Breast Education - Breast Awareness

Breast pain is more common than you might think – and it’s only rarely associated with breast cancer. It’s estimated that more than half of all women have breast pain at one time or another; many experience pain every month for a week or so prior to menstruation.

To understand breast pain, it’s helpful to understand the anatomy and development of the breast. Breast growth starts during puberty, when hormones are starting to flow. Milk glands, ducts and fat are stimulated to grow, eventually forming breasts.

Monthly breast pain

The same hormones which cause breast growth and development can continue to affect the breasts until menopause (or after, if hormone replacement therapy is used). This regular discomfort, known as “cyclic mastalgia”, is often associated with breast fullness in both breasts and will disappear after the period starts. This is due to two primary hormones – estrogen, which is responsible for getting the uterus ready for pregnancy, and progesterone, which helps maintain a pregnancy if fertilization occurs . If pregnancy doesn’t occur, the hormone levels drop, the uterus sheds it’s lining, the breasts are soft and pain-free, and the cycle starts again.

Your doctor may have told you that you have fibrocystic disease in the your breasts, although calling fibrocystic changes “fibrocystic disease” may be too much -- something affecting more than 70% of all women shouldn’t be considered a disease!

Fibrocystic changes are include the development of cysts (small fluid-filled sacs) and/or rubbery irregularities and lumps within the breast tissue, and is seen in many women with “lumpy breasts”. Cysts will usually enlarge uncomfortably in the premenstrual period, and return to normal after the period starts. Rubbery lumps (fibroadenomas) are generally freely moveable within the breast tissue.

The problem with fibrocystic changes is that they can make finding a tumor difficult. The breasts may be dense and difficult to evaluate, either by exam or mammography. This is one reason that monthly breast self-exams are so important. No one knows the typical feel and shape of your breasts better than you do, and any new lump should be checked by your doctor.

The good news is that lumps that regularly enlarge and reduce in size with your period are usually completely benign.

Cyclical pain is treated with a number of different medications and dietary changes, depending upon the degree of severity. Your gynecologist can guide your treatment, but it’s always a good idea to wear a supportive bra 24 hours a day in the days before your period starts. Over-the-counter pain medications such a aspirin, ibuprofen or acetameniphen may be helpful, as might warm compresses.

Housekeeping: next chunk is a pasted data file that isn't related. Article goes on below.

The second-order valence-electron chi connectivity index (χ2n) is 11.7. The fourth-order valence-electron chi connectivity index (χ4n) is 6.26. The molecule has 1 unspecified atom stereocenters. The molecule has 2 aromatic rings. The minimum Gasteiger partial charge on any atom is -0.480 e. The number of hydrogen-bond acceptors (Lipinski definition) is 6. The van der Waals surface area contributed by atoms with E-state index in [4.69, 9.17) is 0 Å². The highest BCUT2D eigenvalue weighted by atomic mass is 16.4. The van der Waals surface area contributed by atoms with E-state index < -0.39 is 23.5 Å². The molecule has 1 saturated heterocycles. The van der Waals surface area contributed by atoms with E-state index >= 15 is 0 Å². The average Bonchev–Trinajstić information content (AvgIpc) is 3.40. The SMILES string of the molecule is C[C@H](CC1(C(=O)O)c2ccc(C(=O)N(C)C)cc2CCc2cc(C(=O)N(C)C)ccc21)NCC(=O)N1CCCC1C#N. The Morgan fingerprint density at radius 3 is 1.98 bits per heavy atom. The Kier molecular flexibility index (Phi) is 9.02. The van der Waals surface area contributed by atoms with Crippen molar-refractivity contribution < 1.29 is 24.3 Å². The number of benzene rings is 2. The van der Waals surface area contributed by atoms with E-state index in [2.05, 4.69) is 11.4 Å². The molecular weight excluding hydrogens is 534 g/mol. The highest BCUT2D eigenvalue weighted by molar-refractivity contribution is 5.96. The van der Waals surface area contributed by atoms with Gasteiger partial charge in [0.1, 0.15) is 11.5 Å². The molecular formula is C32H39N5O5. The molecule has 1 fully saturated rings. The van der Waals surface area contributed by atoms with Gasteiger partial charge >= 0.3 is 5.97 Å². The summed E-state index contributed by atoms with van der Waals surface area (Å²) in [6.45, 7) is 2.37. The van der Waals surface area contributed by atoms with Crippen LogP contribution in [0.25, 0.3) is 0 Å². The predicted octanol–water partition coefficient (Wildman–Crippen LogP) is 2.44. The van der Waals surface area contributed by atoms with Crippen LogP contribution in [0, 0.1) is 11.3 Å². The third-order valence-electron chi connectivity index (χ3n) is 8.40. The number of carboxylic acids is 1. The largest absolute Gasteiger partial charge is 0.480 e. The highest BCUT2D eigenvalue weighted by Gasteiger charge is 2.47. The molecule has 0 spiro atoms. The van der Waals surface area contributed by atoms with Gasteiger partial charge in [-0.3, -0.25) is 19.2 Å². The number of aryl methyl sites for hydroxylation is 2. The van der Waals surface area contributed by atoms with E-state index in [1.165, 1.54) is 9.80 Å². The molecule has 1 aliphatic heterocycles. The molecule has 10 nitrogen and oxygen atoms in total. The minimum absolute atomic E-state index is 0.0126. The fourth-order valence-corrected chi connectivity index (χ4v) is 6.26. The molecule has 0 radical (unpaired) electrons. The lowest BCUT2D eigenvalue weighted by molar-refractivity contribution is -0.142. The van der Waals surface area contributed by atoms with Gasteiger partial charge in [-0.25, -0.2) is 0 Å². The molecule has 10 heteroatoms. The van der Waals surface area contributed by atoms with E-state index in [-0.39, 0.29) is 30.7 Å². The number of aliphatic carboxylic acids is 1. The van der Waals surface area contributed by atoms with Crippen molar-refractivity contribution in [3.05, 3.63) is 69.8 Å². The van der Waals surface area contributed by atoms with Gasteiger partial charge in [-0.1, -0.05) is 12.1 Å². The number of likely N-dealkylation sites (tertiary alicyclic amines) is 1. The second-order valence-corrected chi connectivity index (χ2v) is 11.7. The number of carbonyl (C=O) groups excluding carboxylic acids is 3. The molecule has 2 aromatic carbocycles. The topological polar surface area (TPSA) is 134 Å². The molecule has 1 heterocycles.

Non-cyclical breast pain

Non-regular breast pain (“non-cyclical mastalgia”) is not associated with premenstrual hormone changes. The character of the discomfort can range from a mild tingling sensation to sharp pains in one or both breasts and the cause may be more difficult to figure out.

There are many causes for this type of breast pain. They may include an injury or strain to the breast itself or to chest wall muscles, bone or cartilage. Pain is common after breast surgery, sometimes lasting for several months. Breast infections are common in nursing mothers and may cause redness, swelling and pain. A benign tumor called an intraductal papilloma may cause pain. Some medications can cause breast discomfort. None of these are generally serious nor dangerous conditions.

A very small number of patients with breast pain may have cancer, so investigation of the causes of the pain will probably be a good idea, especially if the pain is associated with a new lump.

When should non-cyclical breast pain raise an alarm?

Go to see your doctor if you have any of the following problems. Pain is rarely associated with breast cancer, but it’s always better to be safe since early detection is important in treatment.

  • Pain which is localized to one spot and continues for several weeks
  • Pain associated with a new lump, thickening
  • Pain associated with skin redness and swelling or changes in the skin texture
  • Pain associated with clear or bloody discharge from a nipple
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